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Brace: A New Generation in Short Fiction

Jim Hinks (ed)

And there it was, still in its bag, just sitting on the mantelpiece. It made the place look untidy. He emptied it out on to the bed, then unzipped the top and felt the lining – soft and thin, slightly see through. It reminded him of sausage skin. He touched it to his groin, then put it on. "

Reviewed by Mark Brown

Brace, edited by Jim Hinks is the latest in a series of anthologies published by Comma Press, the English not-for-profit publishing initiative. Comma is committed to promoting short stories and their authors. In what is possibly a lazy short hand for "based in the provinces and celebrating a marginal literary form", The Book Trust has described them as "The Bloodaxe of short fiction". 

Brace, like its predecessors, is an anthology of new writing, focusing on breaking new talent and giving wider exposure to already established authors who are under-appreciated. While both of these aims are laudable, dealing with a form already considered off-putting and frustrating, they set alarm bells ringing. New Writers? Promotion? Anthologies? 

There should be no such cause for alarm. Brace is uniformly excellent, with strong and arresting stories. Like a cold north wind, the anthology as a whole has something straight and pure about it that is refreshing and compelling. 

Ranging from urban horror to subtle relationship studies, the book includes a variety of fictions. David Rose’s Lector, for example, has a world where government policy has promoted public readings to a valuable commodity, while in Heather Richardson’s The Doll Factory, a collection of seemingly unconnected documents makes up the story of a future war where soldiers pay for drug treatment to make sure that they aren’t morally culpable for their actions. 

The stories in the main avoid the first person quirky story orthodoxy that plagues much new short fiction, being less interested in obvious narrative voice and more interested in the art of conveying their meaning through event and description. Of particular note are Steve Dearden’s Clare Counting; Jacqueline McCarrick’s The Sanctuary; Tyler Keevil’s Tokes from the Wild and Neil McQuillian’s excellent Old Man in A Tracky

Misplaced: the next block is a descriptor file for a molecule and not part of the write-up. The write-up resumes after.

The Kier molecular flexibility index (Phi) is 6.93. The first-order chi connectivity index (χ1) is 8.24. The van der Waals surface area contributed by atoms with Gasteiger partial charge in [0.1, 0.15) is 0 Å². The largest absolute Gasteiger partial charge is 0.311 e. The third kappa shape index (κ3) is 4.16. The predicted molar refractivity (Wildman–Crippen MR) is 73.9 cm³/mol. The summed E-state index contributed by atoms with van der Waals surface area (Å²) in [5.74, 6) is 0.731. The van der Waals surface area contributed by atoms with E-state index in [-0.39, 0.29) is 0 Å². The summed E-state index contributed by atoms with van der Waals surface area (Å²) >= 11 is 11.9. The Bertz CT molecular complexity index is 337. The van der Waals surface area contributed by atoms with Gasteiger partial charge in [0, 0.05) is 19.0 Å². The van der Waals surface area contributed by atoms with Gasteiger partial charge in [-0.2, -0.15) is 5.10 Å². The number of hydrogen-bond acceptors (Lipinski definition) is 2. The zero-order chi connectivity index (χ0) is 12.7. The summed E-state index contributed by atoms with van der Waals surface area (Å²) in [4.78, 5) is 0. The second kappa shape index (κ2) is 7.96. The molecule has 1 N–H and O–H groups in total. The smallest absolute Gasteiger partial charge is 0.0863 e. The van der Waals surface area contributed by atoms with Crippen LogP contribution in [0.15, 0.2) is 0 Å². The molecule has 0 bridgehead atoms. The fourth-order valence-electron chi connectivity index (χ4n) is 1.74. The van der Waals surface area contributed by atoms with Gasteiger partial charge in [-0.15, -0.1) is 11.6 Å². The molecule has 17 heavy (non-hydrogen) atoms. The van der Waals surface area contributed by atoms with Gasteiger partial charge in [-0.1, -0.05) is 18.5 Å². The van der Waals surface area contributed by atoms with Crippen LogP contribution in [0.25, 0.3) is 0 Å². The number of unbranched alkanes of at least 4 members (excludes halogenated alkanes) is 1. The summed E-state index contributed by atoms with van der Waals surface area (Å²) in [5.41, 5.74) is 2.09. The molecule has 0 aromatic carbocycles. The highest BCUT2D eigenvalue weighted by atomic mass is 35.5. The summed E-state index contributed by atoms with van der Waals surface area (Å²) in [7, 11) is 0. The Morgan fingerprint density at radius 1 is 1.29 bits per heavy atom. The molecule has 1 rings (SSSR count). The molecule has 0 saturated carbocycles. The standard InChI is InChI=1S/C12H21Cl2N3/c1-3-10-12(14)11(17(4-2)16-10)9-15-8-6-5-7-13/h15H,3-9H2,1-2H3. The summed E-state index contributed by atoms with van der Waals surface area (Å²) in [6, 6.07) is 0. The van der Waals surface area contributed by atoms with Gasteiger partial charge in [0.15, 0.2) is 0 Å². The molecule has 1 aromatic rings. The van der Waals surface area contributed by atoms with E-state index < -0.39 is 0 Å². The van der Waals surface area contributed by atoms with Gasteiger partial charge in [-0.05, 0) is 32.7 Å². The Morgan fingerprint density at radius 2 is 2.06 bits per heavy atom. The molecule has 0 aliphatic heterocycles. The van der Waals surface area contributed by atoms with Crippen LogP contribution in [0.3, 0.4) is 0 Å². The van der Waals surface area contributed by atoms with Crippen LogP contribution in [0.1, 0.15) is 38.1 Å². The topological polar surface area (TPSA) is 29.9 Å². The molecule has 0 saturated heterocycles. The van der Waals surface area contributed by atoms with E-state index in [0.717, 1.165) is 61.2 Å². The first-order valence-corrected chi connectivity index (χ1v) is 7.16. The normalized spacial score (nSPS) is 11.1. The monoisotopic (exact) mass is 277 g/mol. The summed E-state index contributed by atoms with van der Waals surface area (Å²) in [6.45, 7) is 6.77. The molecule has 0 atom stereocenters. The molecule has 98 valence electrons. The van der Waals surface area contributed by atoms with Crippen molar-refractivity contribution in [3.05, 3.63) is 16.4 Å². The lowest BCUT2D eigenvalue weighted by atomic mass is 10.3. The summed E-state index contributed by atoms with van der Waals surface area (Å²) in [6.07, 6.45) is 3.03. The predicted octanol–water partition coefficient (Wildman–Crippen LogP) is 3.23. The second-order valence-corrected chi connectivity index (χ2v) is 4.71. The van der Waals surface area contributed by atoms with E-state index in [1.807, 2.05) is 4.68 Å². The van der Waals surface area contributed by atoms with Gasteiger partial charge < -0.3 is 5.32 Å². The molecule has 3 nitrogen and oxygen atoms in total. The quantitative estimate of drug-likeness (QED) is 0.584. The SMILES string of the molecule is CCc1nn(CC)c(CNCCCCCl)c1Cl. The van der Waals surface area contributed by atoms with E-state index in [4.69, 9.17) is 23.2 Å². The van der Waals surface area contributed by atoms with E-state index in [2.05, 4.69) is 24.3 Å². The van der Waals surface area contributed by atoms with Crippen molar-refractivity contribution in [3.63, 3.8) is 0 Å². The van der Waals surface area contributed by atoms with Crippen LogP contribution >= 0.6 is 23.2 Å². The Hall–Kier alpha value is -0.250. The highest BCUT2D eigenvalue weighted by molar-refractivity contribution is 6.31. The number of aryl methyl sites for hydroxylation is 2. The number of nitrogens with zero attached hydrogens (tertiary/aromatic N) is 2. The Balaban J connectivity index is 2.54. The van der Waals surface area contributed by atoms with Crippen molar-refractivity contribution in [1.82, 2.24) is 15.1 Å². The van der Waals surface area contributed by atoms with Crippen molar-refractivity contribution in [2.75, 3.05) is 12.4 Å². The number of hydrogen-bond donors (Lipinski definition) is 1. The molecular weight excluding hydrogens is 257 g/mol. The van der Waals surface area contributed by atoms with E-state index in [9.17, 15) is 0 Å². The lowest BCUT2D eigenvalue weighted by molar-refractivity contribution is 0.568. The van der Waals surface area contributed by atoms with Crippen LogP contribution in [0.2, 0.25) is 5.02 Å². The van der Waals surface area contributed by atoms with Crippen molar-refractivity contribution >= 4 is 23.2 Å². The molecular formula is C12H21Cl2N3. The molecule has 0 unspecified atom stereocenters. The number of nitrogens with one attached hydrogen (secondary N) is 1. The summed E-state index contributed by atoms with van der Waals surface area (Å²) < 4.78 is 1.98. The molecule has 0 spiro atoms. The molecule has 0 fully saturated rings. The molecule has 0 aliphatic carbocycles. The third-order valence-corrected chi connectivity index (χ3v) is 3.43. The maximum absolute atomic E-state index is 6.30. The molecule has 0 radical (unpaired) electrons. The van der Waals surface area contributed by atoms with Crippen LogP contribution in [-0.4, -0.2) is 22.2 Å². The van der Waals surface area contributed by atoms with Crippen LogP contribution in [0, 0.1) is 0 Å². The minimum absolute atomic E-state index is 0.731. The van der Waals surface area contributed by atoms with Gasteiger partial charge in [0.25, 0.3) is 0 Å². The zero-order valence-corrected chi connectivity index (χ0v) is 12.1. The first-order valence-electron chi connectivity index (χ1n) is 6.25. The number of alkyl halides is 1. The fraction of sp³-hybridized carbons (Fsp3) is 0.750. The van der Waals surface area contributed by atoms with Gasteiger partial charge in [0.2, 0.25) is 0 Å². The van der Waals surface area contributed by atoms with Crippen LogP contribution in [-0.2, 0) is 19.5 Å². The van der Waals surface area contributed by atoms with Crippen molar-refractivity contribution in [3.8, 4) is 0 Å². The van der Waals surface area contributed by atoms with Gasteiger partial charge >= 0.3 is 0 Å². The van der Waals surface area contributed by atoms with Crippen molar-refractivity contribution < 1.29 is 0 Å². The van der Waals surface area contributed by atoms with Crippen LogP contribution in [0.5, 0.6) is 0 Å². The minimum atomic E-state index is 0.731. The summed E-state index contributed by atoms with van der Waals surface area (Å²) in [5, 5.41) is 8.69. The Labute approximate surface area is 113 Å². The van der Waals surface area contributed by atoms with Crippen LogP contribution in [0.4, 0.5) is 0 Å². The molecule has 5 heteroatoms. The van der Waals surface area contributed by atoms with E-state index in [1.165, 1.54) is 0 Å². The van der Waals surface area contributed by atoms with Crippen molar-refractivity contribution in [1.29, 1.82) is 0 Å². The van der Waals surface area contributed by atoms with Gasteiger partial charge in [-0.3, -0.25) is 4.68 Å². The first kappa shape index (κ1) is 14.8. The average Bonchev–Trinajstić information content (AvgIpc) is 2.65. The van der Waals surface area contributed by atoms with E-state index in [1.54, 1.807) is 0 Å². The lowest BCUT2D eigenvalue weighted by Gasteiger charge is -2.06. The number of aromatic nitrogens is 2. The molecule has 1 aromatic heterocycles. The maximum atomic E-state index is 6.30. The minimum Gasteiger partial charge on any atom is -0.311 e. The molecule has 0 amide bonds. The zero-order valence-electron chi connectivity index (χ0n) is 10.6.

Dearden’s Clare Counting is a study of a couple just moved to a modern flat in the city and their attempts to embrace a new life. McCarrick’s story is a tender portrait of a lover dealing with the death of a long-term partner by exploring the house they built and shared together. Keevil’s Tokes from the Wild is an assured story of a city boy who follows his friend into the countryside to spend a summer tree planting, which soon degenerates into a mess of weed smoke and recriminations. 

A heartbreaking story of dislocation and loss, Neil McQuillian’s Old Man In A Tracky is the standout of the anthology. Told with amazing economy of detail, a cheap tracksuit bought for a relative becomes for an aging boxer a metaphor for an entire life passed and family lost. 

A triumph of editing, Brace manages the difficult feat of remaining diverse while becoming more than the sum of its parts. Based on this showing, a regular schedule of Comma Press anthologies might just turn into the next Granta.

From Newcastle-upon-Tyne, Mark Brown now lives in south-east London. His work has appeared in Punk Planet, Aesthetica, Brittle Star, Transmission, Pen Pusher, Skive and Irk amongst others. He is editor of One in Four magazine (www.oneinfourmag.org). He can be contacted at markbrown1977@googlemail.com.

Mark's other Short Reviews: Peter Wild (ed) "Perverted by Language: Fiction Inspired by The Fall"

Ali Smith "Other Stories & Other Stories"

Carys Davies "Some New Ambush"

PublisherComma Press

Publication Date: April 2008

Paperback/Hardback? Paperback

First anthology?: No

Editor: Jim Hinks

Author bio: Charlotte Allan, Juliet Bates, Annie Clarkson, Adam Connors, Steve Dearden, Paul de Havilland, Tyler Keevil, Chris Killen, Richard Knight , Jacqueline McCarrick, Neil McQuillian, Heather Richardson, David Rose, Guy Russell, and Guy Ware.

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The Publisher's Website: Comma Press



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Other Comma anthologies: "I.D. Crimes of Identity" & "Phobic"

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